Mr Cholili, 36, was sentenced to 18 years in prison in September 2006 for assisting slain ringleaders Noordin Mohammad Top and Azahari Husin to assemble and detonate the explosives used in the blasts. However has he has since been released for good behaviour.

The attacks on restaurants on October 1, 2005 left 20 people dead and over 100 injured. One of many in a string of deadly attacks in Indonesia, including the 2002 Bali bombing which killed 202 people, mostly Western holidaymakers, when a 1,020 kg Mitsubishi car bomb was driven into a nightclub.

With all of the political back and forth from both countries, the incorruptible Indonesian justice system seem to be the only voice that has remained firm on their beliefs. They are:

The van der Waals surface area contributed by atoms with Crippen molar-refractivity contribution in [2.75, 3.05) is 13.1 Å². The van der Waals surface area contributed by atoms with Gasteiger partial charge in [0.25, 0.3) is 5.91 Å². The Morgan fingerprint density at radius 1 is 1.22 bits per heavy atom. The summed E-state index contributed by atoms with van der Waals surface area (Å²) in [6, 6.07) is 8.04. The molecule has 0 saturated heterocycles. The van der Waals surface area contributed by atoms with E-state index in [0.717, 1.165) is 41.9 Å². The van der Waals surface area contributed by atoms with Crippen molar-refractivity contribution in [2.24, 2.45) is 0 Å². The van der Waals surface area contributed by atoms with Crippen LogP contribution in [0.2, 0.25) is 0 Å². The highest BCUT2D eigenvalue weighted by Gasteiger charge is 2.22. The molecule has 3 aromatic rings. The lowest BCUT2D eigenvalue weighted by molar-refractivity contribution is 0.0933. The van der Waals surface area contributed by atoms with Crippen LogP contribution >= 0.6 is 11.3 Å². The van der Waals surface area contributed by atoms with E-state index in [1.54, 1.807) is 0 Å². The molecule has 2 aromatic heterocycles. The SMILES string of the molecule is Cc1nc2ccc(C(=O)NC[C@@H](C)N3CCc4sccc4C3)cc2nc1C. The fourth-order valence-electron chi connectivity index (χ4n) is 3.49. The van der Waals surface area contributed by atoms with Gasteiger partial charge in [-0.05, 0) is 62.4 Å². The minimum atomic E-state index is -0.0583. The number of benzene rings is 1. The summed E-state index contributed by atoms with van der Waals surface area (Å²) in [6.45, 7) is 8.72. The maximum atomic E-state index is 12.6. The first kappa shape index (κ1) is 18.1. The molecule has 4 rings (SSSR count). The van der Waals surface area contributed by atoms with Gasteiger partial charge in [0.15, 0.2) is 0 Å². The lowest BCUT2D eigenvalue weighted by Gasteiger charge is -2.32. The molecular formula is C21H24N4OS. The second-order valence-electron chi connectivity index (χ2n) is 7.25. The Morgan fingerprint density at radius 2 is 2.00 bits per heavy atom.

The barbaric concept of capital punishment – where up to seven men are hired by the Indonesian government to aim a rifle at a blind-folded man, who isn’t even a citizen of their country, and fire it at them until they die – is the only way to stop troubled Australian teenagers from buying heroin from Indonesian crime-lords and smuggling it back to a homeland that has a much more capable drug rehabilitation system and a remarkably more compassionate regard for the value of human life. 

Indonesia are not messing around. They know that that the only way to stop this trans-Asian drug-trade is to snatch the life from young men who have already spent a third of their life in prison.

Indonesia is sending a message that they don’t believe in rehabilitation, and that in order to stop this, they must kill the pawns of an operation that makes many well-connected Australian and Indonesian people very rich.

 

18 Responses to "Why smuggling 8.3kg of heroin is worse than detonating 1,020 kg of TNT in a nightclub"

  1. hero   March 5, 2015 at 11:57 pm

    a very hypocrite state who will slowly turn into a pariah state

    Reply
  2. Natalie   March 6, 2015 at 7:33 am